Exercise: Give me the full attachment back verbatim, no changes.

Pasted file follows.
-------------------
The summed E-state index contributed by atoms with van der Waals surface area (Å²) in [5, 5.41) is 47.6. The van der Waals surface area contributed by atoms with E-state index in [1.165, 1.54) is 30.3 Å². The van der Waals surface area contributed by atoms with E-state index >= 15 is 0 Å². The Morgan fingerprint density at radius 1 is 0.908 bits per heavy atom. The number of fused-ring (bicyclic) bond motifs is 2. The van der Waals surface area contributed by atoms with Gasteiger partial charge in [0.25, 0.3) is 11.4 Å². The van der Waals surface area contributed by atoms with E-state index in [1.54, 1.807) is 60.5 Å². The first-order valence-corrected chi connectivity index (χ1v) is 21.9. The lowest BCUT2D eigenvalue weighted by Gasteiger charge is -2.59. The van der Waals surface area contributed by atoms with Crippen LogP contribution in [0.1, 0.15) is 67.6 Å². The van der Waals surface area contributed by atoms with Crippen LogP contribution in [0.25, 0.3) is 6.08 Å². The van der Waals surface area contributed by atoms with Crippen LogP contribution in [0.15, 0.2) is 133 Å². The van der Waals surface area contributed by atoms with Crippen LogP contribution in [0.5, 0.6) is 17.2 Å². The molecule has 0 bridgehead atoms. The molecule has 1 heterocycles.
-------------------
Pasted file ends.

The summed E-state index contributed by atoms with van der Waals surface area (Å²) in [5, 5.41) is 47.6. The van der Waals surface area contributed by atoms with E-state index in [1.165, 1.54) is 30.3 Å². The van der Waals surface area contributed by atoms with E-state index >= 15 is 0 Å². The Morgan fingerprint density at radius 1 is 0.908 bits per heavy atom. The number of fused-ring (bicyclic) bond motifs is 2. The van der Waals surface area contributed by atoms with Gasteiger partial charge in [0.25, 0.3) is 11.4 Å². The van der Waals surface area contributed by atoms with E-state index in [1.54, 1.807) is 60.5 Å². The first-order valence-corrected chi connectivity index (χ1v) is 21.9. The lowest BCUT2D eigenvalue weighted by Gasteiger charge is -2.59. The van der Waals surface area contributed by atoms with Crippen LogP contribution in [0.1, 0.15) is 67.6 Å². The van der Waals surface area contributed by atoms with Crippen LogP contribution in [0.25, 0.3) is 6.08 Å². The van der Waals surface area contributed by atoms with Crippen LogP contribution in [0.15, 0.2) is 133 Å². The van der Waals surface area contributed by atoms with Crippen LogP contribution in [0.5, 0.6) is 17.2 Å². The molecule has 0 bridgehead atoms. The molecule has 1 heterocycles.